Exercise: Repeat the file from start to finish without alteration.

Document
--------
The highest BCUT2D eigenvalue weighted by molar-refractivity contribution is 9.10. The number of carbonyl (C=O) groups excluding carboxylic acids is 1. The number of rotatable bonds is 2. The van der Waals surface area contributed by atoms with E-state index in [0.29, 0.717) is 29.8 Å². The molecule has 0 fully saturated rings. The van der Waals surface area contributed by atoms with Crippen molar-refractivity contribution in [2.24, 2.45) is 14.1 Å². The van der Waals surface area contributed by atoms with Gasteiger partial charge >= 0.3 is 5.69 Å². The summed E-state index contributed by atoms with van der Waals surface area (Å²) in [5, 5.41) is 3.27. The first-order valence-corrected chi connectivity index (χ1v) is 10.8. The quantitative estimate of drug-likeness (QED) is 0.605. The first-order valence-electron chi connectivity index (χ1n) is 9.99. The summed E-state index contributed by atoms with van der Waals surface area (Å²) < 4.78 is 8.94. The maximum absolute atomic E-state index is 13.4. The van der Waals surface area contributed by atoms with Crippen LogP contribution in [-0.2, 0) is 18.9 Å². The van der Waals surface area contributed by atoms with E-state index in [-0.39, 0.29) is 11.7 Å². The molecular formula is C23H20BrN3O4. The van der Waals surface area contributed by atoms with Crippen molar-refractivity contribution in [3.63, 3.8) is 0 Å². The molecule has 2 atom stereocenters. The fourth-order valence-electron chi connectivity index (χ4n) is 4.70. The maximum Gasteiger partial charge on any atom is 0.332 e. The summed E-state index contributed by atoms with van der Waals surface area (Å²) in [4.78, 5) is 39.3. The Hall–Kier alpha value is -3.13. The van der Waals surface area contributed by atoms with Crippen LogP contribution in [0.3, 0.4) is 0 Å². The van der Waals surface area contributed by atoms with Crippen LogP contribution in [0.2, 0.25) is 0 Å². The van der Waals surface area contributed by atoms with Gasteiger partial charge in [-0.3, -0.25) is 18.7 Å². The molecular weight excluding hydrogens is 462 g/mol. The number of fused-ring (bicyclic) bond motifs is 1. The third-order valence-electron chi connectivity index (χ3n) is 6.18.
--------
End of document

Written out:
The highest BCUT2D eigenvalue weighted by molar-refractivity contribution is 9.10. The number of carbonyl (C=O) groups excluding carboxylic acids is 1. The number of rotatable bonds is 2. The van der Waals surface area contributed by atoms with E-state index in [0.29, 0.717) is 29.8 Å². The molecule has 0 fully saturated rings. The van der Waals surface area contributed by atoms with Crippen molar-refractivity contribution in [2.24, 2.45) is 14.1 Å². The van der Waals surface area contributed by atoms with Gasteiger partial charge >= 0.3 is 5.69 Å². The summed E-state index contributed by atoms with van der Waals surface area (Å²) in [5, 5.41) is 3.27. The first-order valence-corrected chi connectivity index (χ1v) is 10.8. The quantitative estimate of drug-likeness (QED) is 0.605. The first-order valence-electron chi connectivity index (χ1n) is 9.99. The summed E-state index contributed by atoms with van der Waals surface area (Å²) < 4.78 is 8.94. The maximum absolute atomic E-state index is 13.4. The van der Waals surface area contributed by atoms with Crippen LogP contribution in [-0.2, 0) is 18.9 Å². The van der Waals surface area contributed by atoms with E-state index in [-0.39, 0.29) is 11.7 Å². The molecular formula is C23H20BrN3O4. The van der Waals surface area contributed by atoms with Crippen molar-refractivity contribution in [3.63, 3.8) is 0 Å². The molecule has 2 atom stereocenters. The fourth-order valence-electron chi connectivity index (χ4n) is 4.70. The maximum Gasteiger partial charge on any atom is 0.332 e. The summed E-state index contributed by atoms with van der Waals surface area (Å²) in [4.78, 5) is 39.3. The Hall–Kier alpha value is -3.13. The van der Waals surface area contributed by atoms with Crippen LogP contribution in [0.3, 0.4) is 0 Å². The van der Waals surface area contributed by atoms with Crippen LogP contribution in [0.2, 0.25) is 0 Å². The van der Waals surface area contributed by atoms with Gasteiger partial charge in [-0.3, -0.25) is 18.7 Å². The molecular weight excluding hydrogens is 462 g/mol. The number of fused-ring (bicyclic) bond motifs is 1. The third-order valence-electron chi connectivity index (χ3n) is 6.18.